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Four Reasons to Visit Van Gogh's House in Stockwell - FAD Magazine

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Four Reasons to Visit Van Gogh’s House in Stockwell

 

Bookshelves in Van Gogh House

 

  1. Van Gogh lived at 87 Hackford Road, Stockwell during 1873-74, having arrived in London as a 20 year old art dealer – 2021 marks 50 years since it was discovered that he had a room in the three-storey Georgian house near The Oval. The house has been extensively renovated and conserved since its purchase in 2012 by current owners, the Wang family. See the website for opening times and events.

Painting by Paul Chalcroft

  1. The house also bears the eccentric evidence of those involved in its subsequent history. Arthur and Marjorie Smith lived there when it became suddenly famous: they kept relevant press cuttings and and seem to have had curious tastes in décor. It was the postman and avid Van Gogh enthusiast Paul Chalcroft who discovered the Vincent link in 1971: he also made paintings in Van Gogh’s style,  a few of which can be seen. Even if original Van Goghs were available, incidentally, insurance and security issues would probably prevent their display.

Living room with ‘Bob Cyril Van Gogh’, 2021 by Brian Griffiths and Frank Kent

  1. Brian Griffiths and Frank Kent present a work – sculpture-photos, I’d call them – in each room, as the first in a new annual commissioning programme. Subjects with various degrees of connection to Van Gogh are shown within an open cube which references Van Gogh’s use of a framing device when composing pictures, acts as a frame itself, and unifies the series as if applying an objective, albeit somewhat ramshackle, means of measuring the informality of the improvised images. Van Gogh’s chair is the most instantly recognisable motif, but it’s not a photograph of the original, but of Bob Law’s sculptural reimagining of it.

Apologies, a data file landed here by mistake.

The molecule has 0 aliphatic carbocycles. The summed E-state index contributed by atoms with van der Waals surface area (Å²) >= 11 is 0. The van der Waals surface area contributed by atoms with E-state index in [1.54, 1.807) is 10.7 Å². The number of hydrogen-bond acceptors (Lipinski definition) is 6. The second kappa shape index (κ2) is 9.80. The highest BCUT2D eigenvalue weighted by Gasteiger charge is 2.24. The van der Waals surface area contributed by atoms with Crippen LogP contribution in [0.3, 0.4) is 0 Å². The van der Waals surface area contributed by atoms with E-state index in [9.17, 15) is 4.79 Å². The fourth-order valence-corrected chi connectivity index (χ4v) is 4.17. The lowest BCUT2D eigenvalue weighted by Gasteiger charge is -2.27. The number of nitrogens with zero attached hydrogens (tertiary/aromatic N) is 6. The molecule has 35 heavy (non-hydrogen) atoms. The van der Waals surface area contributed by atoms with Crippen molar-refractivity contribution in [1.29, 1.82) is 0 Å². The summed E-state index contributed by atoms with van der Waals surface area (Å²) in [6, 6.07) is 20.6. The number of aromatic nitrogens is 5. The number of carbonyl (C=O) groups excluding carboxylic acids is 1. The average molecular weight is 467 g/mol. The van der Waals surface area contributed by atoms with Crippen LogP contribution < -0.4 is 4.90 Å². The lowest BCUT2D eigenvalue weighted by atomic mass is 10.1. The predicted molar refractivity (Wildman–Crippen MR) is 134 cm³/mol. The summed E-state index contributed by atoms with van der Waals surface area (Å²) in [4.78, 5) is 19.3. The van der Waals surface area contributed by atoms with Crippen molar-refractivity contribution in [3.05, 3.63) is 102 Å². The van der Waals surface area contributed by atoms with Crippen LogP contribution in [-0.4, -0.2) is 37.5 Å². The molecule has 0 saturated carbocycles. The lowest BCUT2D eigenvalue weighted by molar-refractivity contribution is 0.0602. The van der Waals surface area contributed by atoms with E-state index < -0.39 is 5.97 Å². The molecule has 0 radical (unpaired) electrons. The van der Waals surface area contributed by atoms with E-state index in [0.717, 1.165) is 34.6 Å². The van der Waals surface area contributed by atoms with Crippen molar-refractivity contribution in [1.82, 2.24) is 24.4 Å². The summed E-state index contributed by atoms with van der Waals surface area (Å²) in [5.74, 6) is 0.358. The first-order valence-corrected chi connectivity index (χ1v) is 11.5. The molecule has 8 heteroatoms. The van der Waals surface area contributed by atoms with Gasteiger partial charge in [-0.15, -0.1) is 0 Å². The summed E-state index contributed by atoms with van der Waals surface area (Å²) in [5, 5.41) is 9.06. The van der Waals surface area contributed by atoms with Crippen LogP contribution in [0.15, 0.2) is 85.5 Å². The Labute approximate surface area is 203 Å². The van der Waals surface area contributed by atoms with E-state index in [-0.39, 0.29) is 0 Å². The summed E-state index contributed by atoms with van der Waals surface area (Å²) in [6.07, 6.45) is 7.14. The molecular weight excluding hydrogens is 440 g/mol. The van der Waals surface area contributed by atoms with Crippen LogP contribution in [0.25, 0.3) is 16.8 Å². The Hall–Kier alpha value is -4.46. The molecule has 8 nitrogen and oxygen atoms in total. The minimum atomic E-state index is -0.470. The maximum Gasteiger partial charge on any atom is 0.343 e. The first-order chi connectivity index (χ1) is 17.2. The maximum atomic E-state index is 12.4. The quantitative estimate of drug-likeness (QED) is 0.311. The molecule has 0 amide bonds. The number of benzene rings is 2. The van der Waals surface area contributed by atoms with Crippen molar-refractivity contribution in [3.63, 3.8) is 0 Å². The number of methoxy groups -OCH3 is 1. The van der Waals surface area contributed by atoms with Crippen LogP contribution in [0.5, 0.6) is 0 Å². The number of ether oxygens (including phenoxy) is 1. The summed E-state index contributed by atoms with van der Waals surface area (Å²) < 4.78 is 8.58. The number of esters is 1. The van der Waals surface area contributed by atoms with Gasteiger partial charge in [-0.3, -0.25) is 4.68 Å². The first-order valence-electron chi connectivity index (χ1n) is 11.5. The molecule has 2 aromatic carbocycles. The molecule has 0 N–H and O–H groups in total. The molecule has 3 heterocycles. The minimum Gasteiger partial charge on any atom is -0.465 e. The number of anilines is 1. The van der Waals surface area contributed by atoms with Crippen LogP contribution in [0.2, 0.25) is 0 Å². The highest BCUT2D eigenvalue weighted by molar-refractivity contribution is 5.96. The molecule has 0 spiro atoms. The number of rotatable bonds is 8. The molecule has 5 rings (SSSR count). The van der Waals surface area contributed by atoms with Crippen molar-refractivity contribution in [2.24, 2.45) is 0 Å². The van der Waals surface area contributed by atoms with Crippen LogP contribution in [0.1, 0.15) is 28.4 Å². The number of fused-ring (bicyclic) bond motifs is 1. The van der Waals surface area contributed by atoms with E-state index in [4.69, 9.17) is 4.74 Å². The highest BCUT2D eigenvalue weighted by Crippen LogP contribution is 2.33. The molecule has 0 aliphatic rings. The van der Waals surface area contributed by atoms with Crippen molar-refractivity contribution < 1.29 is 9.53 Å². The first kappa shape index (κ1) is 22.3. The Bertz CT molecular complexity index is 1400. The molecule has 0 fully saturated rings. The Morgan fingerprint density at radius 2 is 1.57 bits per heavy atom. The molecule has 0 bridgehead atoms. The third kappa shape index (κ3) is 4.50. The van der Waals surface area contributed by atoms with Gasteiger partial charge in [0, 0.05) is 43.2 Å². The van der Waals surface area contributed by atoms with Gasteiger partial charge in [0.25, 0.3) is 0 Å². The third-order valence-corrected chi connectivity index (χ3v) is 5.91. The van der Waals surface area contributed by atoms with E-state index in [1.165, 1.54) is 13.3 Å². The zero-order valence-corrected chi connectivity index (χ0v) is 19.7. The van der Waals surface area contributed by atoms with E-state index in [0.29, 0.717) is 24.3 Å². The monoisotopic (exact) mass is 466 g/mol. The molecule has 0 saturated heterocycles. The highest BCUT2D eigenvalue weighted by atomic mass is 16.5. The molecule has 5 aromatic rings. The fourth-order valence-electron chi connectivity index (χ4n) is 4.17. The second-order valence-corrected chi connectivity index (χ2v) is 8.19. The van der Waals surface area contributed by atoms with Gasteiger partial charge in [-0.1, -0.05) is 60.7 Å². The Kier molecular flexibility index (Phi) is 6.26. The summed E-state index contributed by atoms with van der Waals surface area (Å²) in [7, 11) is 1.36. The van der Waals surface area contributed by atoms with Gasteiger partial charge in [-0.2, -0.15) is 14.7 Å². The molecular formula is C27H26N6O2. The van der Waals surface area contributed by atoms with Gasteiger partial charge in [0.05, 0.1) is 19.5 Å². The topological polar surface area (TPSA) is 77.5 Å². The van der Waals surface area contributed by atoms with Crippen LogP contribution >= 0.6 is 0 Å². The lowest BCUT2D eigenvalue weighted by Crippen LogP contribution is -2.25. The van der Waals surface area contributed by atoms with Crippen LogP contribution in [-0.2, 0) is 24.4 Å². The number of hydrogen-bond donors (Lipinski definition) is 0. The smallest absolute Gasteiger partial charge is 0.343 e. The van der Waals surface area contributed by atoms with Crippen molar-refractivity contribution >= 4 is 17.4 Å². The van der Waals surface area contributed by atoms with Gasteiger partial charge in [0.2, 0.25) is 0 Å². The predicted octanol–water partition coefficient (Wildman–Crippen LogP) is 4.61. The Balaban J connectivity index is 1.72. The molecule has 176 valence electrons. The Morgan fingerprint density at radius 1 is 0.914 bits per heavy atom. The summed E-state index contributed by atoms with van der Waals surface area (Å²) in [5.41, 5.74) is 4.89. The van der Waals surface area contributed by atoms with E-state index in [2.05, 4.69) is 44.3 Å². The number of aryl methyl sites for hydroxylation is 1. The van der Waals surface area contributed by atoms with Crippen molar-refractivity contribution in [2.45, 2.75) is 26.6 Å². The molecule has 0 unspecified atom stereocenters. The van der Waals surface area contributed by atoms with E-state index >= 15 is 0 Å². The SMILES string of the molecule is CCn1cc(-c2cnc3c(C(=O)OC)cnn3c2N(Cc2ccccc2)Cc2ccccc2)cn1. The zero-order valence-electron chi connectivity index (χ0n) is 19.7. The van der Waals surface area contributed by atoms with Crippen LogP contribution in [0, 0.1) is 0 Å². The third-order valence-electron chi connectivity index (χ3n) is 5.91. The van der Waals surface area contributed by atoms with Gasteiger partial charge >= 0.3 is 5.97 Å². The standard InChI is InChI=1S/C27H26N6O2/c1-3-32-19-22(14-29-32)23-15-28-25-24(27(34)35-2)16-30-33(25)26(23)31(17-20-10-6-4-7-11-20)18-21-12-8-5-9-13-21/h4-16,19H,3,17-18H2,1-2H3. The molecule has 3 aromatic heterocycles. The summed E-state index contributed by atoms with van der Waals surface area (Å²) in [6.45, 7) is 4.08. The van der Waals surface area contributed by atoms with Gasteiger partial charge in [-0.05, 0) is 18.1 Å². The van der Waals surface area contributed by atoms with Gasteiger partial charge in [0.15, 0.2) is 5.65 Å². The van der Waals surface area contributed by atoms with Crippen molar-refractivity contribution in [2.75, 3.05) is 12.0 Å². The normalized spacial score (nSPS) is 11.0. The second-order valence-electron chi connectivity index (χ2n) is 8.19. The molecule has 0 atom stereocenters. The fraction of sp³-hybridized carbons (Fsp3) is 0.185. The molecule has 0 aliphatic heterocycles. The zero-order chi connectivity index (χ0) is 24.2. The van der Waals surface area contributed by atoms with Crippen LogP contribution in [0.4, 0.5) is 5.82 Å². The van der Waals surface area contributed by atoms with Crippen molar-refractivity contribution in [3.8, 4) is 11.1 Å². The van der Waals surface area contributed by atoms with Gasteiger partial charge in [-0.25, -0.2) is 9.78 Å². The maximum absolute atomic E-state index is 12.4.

Jo Volley: ‘Van Gogh’s Colours: A Pigment Timeline’, 2021

  1. A new wall installation by Jo Volley presents a ‘Pigment Timeline’ for Van Gogh: bands of colour in the stairwell show the 30-odd paints which he used, and relate them to when the colour became available – so that, for example, the Palaeolithic origins of Raw Sienna are contrasted with 17th century Naples Yellow and 19th century Viridian. The longer the line, the older the pigment, one result being to show that Van Gogh was quick to pick up on what was newly available.

Art writer and curator Paul Carey-Kent sees a lot of shows: we asked him to jot down whatever came into his head

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